Zandvlei Trust

Another "bird has hatched" in Port Elizabeth.

Promoting the airplane homebuilding industry in South Africa.

Contact Gavin Lawson  if you are a homebuilder and require aircraft parts made or refurbished.

All photographs by Rego Burger. Read about his building a Cozy - Fish Eagle.


February 2010.

I am experimenting with a Q-tip on a prop. Many say the Q-tip does nothing but best test it myself. I am also adding carb cooling for the V8. In summer the hot air under the hood is too hot for the carbs, so a cool supply of air is a must.

photograph by Rego Burger

One of the tips has been bonded into place. Carefull balancing and shaping to match the tips has to take place. The weight calculation of each winglet (Q-tip) must be the same.

photograph by Rego Burger

The trimming and shaping still to be done.

photograph by Rego Burger

This view of the outside top cowling, shows one of the 2 new air ducts for cooling is being made.

photograph by Rego Burger

Inside of the cowling one can see the other duct and the directional scoops for the dashpots of the SU carbs. 

October 2010.

Well folks since I'm doing another stint of 40 hrs flying to appease my SACAA I thought it prudent to test something new instead of just flying circles.

So I purchased a MGL Extreme EFIS see image below, for less than the price of an old electric A/H.
I previously changed exhausts to 2 x 4 into1 homemade box to pipe units. Sound dropped by 2DB and the prop no longer gets soot on it.
I also installed 2 x EGT probes for fun.

photograph by Rego Burger

The new engine management system display.

I took an instructor with and we where shooting a few missed approaches at a remote grass field (wont land there unless the wind is 40kts on the nose) away from international traffic when on go around no. 3 the engine start to shake rattle and roll and I was glad i did not have false teeth.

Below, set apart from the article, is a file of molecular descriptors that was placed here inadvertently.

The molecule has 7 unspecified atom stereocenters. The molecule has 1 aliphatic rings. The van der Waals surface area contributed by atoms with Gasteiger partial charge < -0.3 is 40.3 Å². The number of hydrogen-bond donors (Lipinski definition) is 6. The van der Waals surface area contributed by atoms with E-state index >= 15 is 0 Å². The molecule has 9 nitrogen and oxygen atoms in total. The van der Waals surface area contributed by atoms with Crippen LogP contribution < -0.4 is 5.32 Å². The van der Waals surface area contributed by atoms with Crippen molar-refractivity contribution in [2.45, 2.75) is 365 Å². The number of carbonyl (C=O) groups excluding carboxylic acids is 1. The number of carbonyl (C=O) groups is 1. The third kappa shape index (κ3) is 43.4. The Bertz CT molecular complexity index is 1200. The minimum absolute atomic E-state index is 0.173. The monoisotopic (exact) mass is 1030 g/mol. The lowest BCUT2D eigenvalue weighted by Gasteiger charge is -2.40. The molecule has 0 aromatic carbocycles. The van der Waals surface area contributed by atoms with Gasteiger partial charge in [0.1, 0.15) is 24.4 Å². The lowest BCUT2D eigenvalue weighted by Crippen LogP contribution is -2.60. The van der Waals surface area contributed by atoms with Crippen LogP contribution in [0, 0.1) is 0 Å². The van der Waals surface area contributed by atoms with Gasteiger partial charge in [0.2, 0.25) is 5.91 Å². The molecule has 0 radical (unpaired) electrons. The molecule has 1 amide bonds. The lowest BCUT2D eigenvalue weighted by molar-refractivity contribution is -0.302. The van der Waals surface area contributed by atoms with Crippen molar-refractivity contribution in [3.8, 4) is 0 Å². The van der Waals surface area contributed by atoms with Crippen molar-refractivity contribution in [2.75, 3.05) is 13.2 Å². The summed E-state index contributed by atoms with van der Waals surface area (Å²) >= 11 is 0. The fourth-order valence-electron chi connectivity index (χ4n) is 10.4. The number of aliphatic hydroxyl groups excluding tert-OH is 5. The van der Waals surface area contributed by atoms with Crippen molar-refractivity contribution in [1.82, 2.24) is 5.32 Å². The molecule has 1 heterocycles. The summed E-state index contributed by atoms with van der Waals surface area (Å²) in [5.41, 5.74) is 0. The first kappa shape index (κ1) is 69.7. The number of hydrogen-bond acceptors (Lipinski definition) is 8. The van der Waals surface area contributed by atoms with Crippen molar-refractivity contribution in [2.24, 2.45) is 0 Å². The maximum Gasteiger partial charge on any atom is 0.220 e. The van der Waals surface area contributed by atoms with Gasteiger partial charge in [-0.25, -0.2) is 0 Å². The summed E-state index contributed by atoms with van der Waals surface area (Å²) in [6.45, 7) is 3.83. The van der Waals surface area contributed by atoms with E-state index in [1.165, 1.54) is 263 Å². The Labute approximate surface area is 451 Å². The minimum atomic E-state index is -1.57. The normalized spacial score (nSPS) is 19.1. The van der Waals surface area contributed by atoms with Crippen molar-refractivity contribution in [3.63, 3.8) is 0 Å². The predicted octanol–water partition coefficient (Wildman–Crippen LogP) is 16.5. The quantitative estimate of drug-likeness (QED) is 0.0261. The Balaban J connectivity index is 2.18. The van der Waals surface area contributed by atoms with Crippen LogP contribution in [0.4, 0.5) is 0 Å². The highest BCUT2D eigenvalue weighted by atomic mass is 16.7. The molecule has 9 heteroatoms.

The young intructor looked at me perplexed thinking the engine was coming off. I told him to fly the aeroplane while I quickly looked to see if the EMS could help me figure what the earthquake was about. 2 crew is a great help in managing these things.

Walla the EGT on the right side was ice cold only the left was producing combustion.
Quick analysis of the problem had me believe the right side carb was running rich. They are STD SU HIF carbs. To test my suspicion I briefed my #2 that I was going to apply the choke to see if it gets worse, we where still climing on 50% power, thank heavens. True the choke made it worse so that side was not lean.

I quickly explained to him the difference between SU carbs and std aircraft carbs.
In the explaination after gaining enough height, I told him to throttle back to half butterfly opening to reduce the inlet airflow to allow the needle piston in the carb to lower itself, and walla the heat came back. We then headed for home. Cowls off and my suspicion was confirmed, the damping oil in the dashpot on the right side had migrated out of it's place over 55hrs since I last checked them!

New routine - check carb damping oil more often, at least every 20hrs. Added the oil and fired it up, all perfect again.

Thanks to the EGT system and EMS for helping me diagnose ASAP and a cool insrtuctor who kept calm. It is all knowldge and experience gathering.

Mods in June - July 2010.

Made another 2 improvements;

  • The tensioner bolts on and off in less then 30min and makes tensioning the belt so much easier not requiring the removal of the lower cowling as before.

photograph by Rego Burger

Right hand side, prop hub on the left.

photograph by Rego Burger

Viewed from the centre of the shaft towards the engine.